Coffee Grounds Are Great For Roots And Young Roses
Roses and tomatoes LOVE nitrogen – it is one of their favourite meals! It is incredibly important for growing, young roses – definitely essential for new canes, stems, shoots, leaves and growths, as well as root development. Roses are particularly keen on coffee grounds because of the elemental composition and the measure between amounts of nitrogen, potassium and calcium they contain. In fact, the measure between the amounts is incredibly close to what you would find in commercial fertilisers! Another good proof that being organic is the way to go.
Coffee Grounds Suppress Weeds
Another great use for coffee grounds is as a weed suppressor, working overtime to protect roses from being overrun by growths of unwanted plants.
DIY Rose Fertiliser Using Coffee Grounds
Use coffee grounds as a great organic fertiliser by simply making the concoction at home following our recipe!
You will need:
- used coffee grounds (collected from 2-3 days of making coffee)
- a dry container
Collect used coffee grounds in a container for a few days. When satisfied with the amount, rinse in a strainer under a stream of water. Afterwards, dry the coffee grounds in direct sunlight for 2-3 days.
Store the dried coffee grounds in a dry container and offer to your roses once every 15 days. Rake the soil around the rose. To raked soil, apply about 4 to 5 teaspoons per a single rose plant. Throw the coffee grounds loosely from a height, not focusing on one place to prevent matting.
For added strength, feel free to mix in powdered iron tablets or egg shell powder ground to dust. Along with nitrogen, this will give your roses a calcium boost that will increase the quality and quantity of flowering. To avoid a nitrogen burn, apply moderately – organic fertilisers can still cause the same issues as commercial fertilisers if overused. Do not apply coffee grounds early in the flower season, or too late, as this is the time when you should not stimulate any new growth.
Coffee grounds make a great base for mulch. However, they should never be used as solo mulch. If you insist on using them as solo mulch, be careful!
Coffee grounds have very fine particles and they are great at absorbing water. This way, if you apply only coffee grounds and make the layer a couple inches thick, you risk matting. Matting will occur when thick layers of fine particle materials absorb water. If matting occurs, coffee grounds may become completely anaerobic. This means that air will not be able to penetrate into the soil. The soil directly below your layer of mulch coffee grounds will not be able to breathe, and, rather than reaping the benefits, your rose might instead wither due to a limited supply of air that is able to pass through.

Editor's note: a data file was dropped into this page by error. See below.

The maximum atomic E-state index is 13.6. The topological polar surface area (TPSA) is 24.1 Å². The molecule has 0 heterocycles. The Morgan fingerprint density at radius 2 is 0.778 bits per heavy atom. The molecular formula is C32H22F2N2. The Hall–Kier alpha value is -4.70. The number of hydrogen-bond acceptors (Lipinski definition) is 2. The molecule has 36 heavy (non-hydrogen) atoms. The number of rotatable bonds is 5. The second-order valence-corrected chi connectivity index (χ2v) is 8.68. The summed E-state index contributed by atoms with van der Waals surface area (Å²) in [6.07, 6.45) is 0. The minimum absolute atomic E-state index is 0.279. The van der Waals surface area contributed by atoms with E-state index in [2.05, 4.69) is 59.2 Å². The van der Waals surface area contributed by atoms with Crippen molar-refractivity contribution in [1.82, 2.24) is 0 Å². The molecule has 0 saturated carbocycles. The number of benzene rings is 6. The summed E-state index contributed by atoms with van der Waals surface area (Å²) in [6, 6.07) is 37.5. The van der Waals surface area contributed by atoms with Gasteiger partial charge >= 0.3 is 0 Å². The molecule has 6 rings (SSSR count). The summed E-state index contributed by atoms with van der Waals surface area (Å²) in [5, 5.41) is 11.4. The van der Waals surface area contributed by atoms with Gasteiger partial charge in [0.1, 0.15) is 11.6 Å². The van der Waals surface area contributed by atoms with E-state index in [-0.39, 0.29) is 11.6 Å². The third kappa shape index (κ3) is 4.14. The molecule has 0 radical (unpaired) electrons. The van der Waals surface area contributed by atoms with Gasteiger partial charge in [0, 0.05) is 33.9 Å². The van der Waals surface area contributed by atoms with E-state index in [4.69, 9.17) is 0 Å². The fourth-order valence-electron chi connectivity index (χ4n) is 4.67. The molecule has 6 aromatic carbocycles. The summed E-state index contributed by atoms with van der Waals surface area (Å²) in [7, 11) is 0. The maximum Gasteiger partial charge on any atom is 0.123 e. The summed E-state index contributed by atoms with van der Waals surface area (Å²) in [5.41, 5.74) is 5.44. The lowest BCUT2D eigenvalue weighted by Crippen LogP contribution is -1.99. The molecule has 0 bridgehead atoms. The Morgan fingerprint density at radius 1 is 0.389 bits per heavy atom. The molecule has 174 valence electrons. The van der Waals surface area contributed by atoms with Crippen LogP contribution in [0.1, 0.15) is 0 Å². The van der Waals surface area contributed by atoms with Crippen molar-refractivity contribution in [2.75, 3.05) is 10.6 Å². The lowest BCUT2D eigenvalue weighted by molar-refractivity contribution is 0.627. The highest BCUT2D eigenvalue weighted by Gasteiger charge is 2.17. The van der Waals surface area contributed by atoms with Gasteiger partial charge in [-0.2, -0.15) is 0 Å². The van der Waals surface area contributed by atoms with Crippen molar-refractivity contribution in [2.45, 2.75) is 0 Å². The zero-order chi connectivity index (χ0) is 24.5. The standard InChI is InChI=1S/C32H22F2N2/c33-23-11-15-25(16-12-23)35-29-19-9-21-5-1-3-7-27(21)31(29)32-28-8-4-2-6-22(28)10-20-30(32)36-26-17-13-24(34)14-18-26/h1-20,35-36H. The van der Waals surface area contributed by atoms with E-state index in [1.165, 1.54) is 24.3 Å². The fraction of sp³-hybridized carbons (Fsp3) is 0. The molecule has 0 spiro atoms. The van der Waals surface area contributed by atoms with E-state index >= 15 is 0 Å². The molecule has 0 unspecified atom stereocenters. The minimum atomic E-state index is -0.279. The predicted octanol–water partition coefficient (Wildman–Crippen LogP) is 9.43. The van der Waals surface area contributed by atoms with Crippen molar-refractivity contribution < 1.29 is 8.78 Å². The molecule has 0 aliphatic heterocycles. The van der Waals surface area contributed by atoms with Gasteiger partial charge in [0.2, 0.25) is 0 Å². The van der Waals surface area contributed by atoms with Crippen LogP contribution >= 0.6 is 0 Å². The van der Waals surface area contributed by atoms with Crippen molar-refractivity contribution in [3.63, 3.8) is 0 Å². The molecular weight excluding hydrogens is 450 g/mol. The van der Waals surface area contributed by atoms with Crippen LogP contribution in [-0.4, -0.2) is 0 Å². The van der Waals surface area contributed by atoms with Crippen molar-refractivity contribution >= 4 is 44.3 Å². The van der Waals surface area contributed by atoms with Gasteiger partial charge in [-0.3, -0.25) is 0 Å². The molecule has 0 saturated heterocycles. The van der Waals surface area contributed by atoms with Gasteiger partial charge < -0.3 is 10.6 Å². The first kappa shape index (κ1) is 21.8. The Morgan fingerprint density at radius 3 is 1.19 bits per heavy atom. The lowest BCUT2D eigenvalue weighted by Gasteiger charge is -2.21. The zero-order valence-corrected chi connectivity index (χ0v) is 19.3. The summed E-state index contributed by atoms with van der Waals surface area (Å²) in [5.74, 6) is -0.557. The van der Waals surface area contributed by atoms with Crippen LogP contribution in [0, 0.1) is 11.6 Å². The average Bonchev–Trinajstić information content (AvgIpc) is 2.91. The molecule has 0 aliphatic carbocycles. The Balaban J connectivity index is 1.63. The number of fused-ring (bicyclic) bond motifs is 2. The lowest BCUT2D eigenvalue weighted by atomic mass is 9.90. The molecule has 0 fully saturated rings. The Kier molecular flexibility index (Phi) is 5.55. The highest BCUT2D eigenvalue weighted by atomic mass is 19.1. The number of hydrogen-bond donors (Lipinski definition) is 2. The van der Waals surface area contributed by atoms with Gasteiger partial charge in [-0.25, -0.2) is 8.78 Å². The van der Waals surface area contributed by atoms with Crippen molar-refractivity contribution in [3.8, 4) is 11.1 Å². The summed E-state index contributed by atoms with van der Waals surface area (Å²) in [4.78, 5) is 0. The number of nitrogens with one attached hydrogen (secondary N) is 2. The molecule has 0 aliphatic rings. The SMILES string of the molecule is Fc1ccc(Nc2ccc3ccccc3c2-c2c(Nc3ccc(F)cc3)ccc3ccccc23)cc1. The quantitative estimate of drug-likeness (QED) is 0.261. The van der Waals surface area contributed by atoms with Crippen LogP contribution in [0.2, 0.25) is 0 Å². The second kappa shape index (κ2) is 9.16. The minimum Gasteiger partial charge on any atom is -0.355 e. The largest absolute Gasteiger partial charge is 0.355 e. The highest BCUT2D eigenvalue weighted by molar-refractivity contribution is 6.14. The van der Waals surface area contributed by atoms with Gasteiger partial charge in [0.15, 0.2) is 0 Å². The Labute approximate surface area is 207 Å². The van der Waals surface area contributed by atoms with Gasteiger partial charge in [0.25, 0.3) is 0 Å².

Instead, choose to mix coffee grounds with pre-bought compost. If you are lucky enough to be able to compost at home, throw coffee grounds into your composting bin and use in vermicompost! Worms love to feed on coffee grounds as well, which will speed up the entire process of composting as to what you have in your bin! The grounds and the rest of the compost will advance to the nutrients stage much faster – some gardeners call this speed composting, and it is a great way to create compost for your roses fast.
If you have no means to compost or mix with compost, apply used dried coffee beans to the soil directly by free-hand scattering, taking extra precaution not to have water disrupt the process and matt the grounds.
Make a well-draining potting mix
If you’re just about to plant your new rose plant, definitely hang on to the remains of your cup of joe! Coffee grounds can be an excellent alternative to perlite or vermiculite, due to grounds’ particle sizes and water retention capabilities. Coffee grounds are great with moisture retention, which makes for a well-draining component to your soil mix, especially for container gardening.
In general, using coffee grounds is a great option for all the environmentalists among you who are a bit like me – always trying to make best use of potential waste from your kitchen. After all – garbage in your kitchen, treasure in your garden!
Don’t stop at coffee, read our post about feeding your roses with tomato feed!
And we’d love to know about your rose growing hacks – have you used coffee for your roses before? Let us know how it went, below!